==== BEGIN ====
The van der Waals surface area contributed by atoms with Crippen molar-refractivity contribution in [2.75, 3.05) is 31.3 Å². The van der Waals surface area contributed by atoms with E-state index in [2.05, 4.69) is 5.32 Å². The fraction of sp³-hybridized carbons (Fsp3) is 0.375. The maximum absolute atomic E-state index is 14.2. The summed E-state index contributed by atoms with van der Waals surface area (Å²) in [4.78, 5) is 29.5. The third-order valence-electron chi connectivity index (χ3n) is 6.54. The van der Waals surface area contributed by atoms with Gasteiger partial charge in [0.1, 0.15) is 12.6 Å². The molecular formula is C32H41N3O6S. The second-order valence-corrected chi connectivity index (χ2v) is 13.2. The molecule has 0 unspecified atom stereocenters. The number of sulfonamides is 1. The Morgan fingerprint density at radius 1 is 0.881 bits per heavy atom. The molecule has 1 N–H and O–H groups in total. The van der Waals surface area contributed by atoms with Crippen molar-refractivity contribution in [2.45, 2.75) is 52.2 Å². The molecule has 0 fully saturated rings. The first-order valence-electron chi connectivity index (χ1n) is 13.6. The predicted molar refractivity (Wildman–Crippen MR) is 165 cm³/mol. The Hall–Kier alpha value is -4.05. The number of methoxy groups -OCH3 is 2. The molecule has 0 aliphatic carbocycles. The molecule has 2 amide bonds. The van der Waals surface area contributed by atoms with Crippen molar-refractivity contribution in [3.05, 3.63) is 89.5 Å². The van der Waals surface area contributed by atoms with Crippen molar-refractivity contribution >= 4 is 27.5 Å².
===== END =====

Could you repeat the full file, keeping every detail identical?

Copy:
The van der Waals surface area contributed by atoms with Crippen molar-refractivity contribution in [2.75, 3.05) is 31.3 Å². The van der Waals surface area contributed by atoms with E-state index in [2.05, 4.69) is 5.32 Å². The fraction of sp³-hybridized carbons (Fsp3) is 0.375. The maximum absolute atomic E-state index is 14.2. The summed E-state index contributed by atoms with van der Waals surface area (Å²) in [4.78, 5) is 29.5. The third-order valence-electron chi connectivity index (χ3n) is 6.54. The van der Waals surface area contributed by atoms with Gasteiger partial charge in [0.1, 0.15) is 12.6 Å². The molecular formula is C32H41N3O6S. The second-order valence-corrected chi connectivity index (χ2v) is 13.2. The molecule has 0 unspecified atom stereocenters. The number of sulfonamides is 1. The Morgan fingerprint density at radius 1 is 0.881 bits per heavy atom. The molecule has 1 N–H and O–H groups in total. The van der Waals surface area contributed by atoms with Crippen molar-refractivity contribution in [2.45, 2.75) is 52.2 Å². The molecule has 0 fully saturated rings. The first-order valence-electron chi connectivity index (χ1n) is 13.6. The predicted molar refractivity (Wildman–Crippen MR) is 165 cm³/mol. The Hall–Kier alpha value is -4.05. The number of methoxy groups -OCH3 is 2. The molecule has 0 aliphatic carbocycles. The molecule has 2 amide bonds. The van der Waals surface area contributed by atoms with Crippen molar-refractivity contribution in [3.05, 3.63) is 89.5 Å². The van der Waals surface area contributed by atoms with Crippen molar-refractivity contribution >= 4 is 27.5 Å².